The AUA along with The Queensland Resource Council (QRC) are lobbying the liberal government to show ‘political courage,’ and put the issue of uranium mining back on the table. In a statement released by both organisations, aimed at the QLD government, they say:

“Developing Queensland’s uranium deposits will create new jobs, support new business and help to consolidate the state’s reputation as a leading mining investment destination.”

The statement goes on to say that overturning the previous government’s ban will take political courage and that the decision will be ‘in all Queenslander’s best interests’.

With rich uranium potential in QLD and other states, AUA’s communication director, Simon Clarke, believes it is only a matter of time before uranium mining becomes the norm across much of the Australian landscape.

“The AUA is currently pressing the Newman Government in Queensland to permit uranium to be mined there. If exploration in New South Wales discovers commercially-viable amounts of uranium, the AUA will urge that the Government there permit it to be mined. And the AUA believes the Liberal National Party Government in Victoria should consider embarking on the development of uranium exploration and mining. Uranium is well down the path to being accepted throughout Australia as a mainstream mined commodity. Persistent, patient advocacy will get it there, “he told Australian Mining.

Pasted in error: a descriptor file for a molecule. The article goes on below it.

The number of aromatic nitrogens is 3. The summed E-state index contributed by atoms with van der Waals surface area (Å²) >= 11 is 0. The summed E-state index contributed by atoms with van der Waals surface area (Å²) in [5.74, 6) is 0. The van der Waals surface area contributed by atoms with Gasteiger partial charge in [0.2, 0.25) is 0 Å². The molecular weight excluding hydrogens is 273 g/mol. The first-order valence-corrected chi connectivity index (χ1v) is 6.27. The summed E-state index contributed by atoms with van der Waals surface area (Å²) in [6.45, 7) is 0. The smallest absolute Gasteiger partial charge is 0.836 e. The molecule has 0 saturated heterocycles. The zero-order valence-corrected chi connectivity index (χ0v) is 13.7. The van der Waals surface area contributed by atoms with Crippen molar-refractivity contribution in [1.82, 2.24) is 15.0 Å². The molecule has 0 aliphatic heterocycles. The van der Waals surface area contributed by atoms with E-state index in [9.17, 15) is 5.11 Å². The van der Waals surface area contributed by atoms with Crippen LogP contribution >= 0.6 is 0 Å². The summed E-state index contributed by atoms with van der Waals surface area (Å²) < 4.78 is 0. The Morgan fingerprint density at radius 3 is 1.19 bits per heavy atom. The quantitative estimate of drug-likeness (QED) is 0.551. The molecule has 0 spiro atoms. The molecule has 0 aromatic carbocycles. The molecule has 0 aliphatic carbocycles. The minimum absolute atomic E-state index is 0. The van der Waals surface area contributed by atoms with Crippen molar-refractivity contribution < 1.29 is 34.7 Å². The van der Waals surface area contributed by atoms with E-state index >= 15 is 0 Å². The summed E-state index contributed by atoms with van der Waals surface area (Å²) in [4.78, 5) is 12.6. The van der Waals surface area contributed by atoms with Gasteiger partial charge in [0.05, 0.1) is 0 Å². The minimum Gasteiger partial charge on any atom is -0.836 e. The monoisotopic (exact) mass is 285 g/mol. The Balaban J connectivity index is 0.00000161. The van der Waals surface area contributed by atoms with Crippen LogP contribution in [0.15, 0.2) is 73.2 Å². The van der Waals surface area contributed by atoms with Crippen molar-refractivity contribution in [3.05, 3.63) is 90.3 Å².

The QRC and AUA now plan to issue a major report on uranium opportunities in Queensland.

'This report will of course also address the full range of community concerns around safety and the environment,' said Michael Roche, QRC’s chief executive.

Roche pointed to the monetary benefits already being experienced in WA since the state overturned a uranium exploration ban.

'In the three years since the policy change in WA, exploration for uranium in WA has taken off, totalling some $234m compared to just $53m in Queensland,” he said.

However, the push has been met with a hostile response by activists who claim that uranium mining is not the answer.

Australian Conservation Foundation spokesman Dave Sweeney said the QLD government should not forget its election promise of upholding the uranium ban.